Friday, February 07, 2014

An equation of intelligence

Alex Wissner-Gross' thoughts are probably too good to be true

Óscar Gómez asked me about a 12-minute November 2013 TED talk by Alex Wissner-Gross. He would talk about an equation or principle that produces all intelligent behavior.

I know Alex very well. We would often talk about his great inventions at Harvard where he was a PhD student. Now, he has degrees from physics, computer science, nanoscience, electric engineering, and various fields like that, and is an ambitious inventor and entrepreneur. Now he's affiliated with some Harvard and MIT artificial-intelligence-related institutes.

Some of his self-promoting paragraphs say that he's also trying to find a way "how to make people aware of climate change". That's of course distasteful, Alex. What about looking for a way to "make the people understand that the climate change activists are a dangerous terrorist pseudoscientific organization fighting a non-existing problem and trying to control the rest of the mankind"?

He starts with a quote – one he endorses and that was used to criticize the early computer scientists including Alan Turing – that asking whether a machine can be intelligent is as lame as asking whether a submarine may be swimming. I thought that he would discuss the intrinsic ill-definedness of the intelligence. What is intelligence? It depends, it has many layers and components, many manifestations etc., every definition will end up with slightly different results. And this ill-defined intelligence may exist to various degrees, too.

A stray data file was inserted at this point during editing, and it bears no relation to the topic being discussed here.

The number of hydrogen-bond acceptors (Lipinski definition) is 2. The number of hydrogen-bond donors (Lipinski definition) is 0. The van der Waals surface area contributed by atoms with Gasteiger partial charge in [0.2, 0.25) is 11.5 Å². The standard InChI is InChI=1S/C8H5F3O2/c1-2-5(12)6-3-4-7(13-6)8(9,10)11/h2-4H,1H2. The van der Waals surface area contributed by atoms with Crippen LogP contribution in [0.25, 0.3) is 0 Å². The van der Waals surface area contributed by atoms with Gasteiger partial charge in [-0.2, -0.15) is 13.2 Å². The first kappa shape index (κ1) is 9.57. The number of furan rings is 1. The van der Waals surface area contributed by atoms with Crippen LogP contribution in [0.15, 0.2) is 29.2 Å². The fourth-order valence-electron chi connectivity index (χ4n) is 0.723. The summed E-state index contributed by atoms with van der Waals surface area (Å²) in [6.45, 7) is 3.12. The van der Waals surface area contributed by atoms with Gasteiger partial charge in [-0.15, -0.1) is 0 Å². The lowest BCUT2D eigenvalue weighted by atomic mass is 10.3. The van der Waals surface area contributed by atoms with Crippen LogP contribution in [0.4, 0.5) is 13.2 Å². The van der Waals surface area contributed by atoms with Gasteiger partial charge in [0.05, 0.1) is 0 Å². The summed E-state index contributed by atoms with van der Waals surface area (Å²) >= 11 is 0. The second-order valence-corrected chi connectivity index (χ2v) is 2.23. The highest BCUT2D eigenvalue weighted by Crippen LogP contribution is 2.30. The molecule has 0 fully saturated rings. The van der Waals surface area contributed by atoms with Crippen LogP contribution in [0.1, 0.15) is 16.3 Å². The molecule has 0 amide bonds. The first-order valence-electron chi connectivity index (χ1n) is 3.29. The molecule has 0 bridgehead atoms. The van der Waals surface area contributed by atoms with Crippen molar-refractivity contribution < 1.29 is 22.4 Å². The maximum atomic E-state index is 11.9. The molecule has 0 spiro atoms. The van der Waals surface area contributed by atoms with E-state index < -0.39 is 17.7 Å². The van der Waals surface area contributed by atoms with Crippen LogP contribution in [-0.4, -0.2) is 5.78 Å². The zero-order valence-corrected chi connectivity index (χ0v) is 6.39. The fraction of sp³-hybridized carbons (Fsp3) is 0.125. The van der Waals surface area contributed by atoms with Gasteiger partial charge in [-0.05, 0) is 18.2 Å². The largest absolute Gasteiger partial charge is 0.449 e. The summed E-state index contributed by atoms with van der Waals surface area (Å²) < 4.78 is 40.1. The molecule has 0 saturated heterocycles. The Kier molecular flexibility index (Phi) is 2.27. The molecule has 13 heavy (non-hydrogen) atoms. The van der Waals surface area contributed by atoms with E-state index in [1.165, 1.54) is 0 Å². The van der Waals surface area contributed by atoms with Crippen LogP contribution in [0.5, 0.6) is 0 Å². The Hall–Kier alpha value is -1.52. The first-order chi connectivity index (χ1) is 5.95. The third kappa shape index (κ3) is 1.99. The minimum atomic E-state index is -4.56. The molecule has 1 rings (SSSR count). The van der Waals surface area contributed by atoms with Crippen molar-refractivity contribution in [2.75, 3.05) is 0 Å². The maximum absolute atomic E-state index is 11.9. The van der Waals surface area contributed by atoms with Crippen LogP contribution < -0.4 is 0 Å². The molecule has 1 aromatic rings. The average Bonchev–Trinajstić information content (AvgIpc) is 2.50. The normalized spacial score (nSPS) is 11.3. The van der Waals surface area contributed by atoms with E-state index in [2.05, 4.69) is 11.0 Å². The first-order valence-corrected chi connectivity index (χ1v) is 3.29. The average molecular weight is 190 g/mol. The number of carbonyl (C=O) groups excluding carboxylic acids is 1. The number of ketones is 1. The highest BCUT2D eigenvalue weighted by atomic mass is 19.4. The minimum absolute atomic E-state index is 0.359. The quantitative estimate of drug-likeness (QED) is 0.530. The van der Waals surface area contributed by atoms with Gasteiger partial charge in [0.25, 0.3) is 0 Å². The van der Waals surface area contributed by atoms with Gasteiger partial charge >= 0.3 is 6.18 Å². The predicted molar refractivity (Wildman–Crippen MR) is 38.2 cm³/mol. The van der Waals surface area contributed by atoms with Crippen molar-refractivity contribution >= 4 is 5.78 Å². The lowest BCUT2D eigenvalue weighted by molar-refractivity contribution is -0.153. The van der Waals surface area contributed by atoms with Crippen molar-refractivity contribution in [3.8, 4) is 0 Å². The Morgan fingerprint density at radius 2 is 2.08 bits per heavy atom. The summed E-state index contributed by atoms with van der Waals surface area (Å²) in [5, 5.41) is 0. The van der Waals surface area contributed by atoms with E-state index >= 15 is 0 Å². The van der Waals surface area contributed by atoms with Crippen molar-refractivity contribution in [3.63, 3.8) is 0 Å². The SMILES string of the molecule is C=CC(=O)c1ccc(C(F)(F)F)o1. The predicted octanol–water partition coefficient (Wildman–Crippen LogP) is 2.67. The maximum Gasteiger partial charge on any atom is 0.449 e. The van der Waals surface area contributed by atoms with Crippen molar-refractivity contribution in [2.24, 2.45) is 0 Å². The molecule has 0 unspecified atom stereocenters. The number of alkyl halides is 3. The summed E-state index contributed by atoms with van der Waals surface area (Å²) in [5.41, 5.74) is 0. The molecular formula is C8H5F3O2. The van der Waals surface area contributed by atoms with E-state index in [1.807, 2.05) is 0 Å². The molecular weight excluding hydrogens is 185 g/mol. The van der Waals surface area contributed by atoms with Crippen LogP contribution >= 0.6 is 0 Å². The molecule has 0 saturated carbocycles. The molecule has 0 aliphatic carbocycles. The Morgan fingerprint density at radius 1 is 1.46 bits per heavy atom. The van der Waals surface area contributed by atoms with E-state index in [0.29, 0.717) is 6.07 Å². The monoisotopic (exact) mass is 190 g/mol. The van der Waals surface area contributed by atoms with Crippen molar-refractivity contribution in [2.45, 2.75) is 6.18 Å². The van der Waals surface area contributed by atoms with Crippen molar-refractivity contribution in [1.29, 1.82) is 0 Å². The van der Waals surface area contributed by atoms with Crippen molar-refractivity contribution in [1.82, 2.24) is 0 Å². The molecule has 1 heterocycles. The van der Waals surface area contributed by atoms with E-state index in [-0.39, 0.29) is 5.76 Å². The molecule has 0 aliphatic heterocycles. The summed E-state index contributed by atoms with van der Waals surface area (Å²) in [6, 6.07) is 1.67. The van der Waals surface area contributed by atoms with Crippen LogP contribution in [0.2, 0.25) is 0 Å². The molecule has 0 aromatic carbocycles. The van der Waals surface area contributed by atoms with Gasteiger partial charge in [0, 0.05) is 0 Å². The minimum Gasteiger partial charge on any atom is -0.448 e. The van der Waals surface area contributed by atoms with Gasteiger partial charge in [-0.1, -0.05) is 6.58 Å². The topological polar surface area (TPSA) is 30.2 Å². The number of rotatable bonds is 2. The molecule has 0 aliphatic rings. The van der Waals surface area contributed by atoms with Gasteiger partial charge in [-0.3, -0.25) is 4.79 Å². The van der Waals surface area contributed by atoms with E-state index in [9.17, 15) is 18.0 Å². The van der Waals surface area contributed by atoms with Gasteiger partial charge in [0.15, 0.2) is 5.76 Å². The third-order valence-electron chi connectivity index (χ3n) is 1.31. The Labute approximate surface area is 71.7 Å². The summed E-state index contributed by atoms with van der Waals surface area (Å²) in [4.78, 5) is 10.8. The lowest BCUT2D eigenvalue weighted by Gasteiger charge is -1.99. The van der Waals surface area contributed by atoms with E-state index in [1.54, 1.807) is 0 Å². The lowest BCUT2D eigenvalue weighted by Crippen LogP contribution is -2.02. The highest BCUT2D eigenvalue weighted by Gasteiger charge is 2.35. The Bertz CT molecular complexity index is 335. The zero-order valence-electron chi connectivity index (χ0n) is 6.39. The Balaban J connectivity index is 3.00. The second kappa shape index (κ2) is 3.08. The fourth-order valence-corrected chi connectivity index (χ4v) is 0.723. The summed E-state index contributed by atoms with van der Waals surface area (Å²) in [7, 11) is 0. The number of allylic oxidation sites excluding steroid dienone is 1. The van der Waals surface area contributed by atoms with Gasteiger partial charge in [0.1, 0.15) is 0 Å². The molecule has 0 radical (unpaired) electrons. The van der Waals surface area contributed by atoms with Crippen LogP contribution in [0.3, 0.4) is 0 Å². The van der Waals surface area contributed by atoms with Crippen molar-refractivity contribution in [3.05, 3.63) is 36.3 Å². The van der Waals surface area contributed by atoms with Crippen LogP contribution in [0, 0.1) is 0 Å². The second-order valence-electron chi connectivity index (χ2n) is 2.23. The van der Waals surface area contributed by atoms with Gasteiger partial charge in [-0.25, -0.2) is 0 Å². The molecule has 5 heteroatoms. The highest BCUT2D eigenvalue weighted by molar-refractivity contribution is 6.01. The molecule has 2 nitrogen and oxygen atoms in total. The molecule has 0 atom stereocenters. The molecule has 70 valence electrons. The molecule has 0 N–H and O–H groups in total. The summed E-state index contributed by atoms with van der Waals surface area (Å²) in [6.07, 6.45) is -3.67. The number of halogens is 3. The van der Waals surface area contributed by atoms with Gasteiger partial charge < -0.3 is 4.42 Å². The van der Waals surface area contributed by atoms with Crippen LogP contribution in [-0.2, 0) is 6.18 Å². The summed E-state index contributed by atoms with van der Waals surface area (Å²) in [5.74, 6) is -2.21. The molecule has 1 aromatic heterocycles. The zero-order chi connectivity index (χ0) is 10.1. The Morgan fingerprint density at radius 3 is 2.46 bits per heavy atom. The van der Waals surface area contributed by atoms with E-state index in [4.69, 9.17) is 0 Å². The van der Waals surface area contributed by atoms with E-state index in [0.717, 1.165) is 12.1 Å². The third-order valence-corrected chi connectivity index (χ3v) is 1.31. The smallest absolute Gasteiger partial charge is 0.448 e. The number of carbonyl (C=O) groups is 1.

But Alex went exactly in the opposite direction. Intelligence is very well-defined and he may design a program (and claims to actually have designed a program called Entropica) that guarantees the pure intelligent behavior in every situation. The equation it follows is\[

F = T\cdot \nabla S_\tau

\] The intelligence is the force \(F\) that acts in the direction in the space of possible "actions" that tries to increase (or maximize) the number of options \(S_\tau\) (a quantity that Alex misleadingly interprets as the entropy) we will have at a future time \(\tau\). Here, \(T\) is an unspecified coefficient, much like \(\tau\) itself.

He marvelously claims that when this program is connected – in a way he doesn't specify – to the information about the stock prices, it starts to trade stocks and produce growing profits without being told about the "right goal". When it's connected to a small gadget that may balance on water, it starts to be balancing on water. It plays ping-pong and does lots of other things that look intelligent.

If true, it's amazing. But I just don't understand how the wonderful program could possibly work. In some sense, Alex with his inventor's mind is looking at things in some kind of a synthetic way. Quite generally, it seems to me that he is not decomposing the issues to the elementary building blocks at all.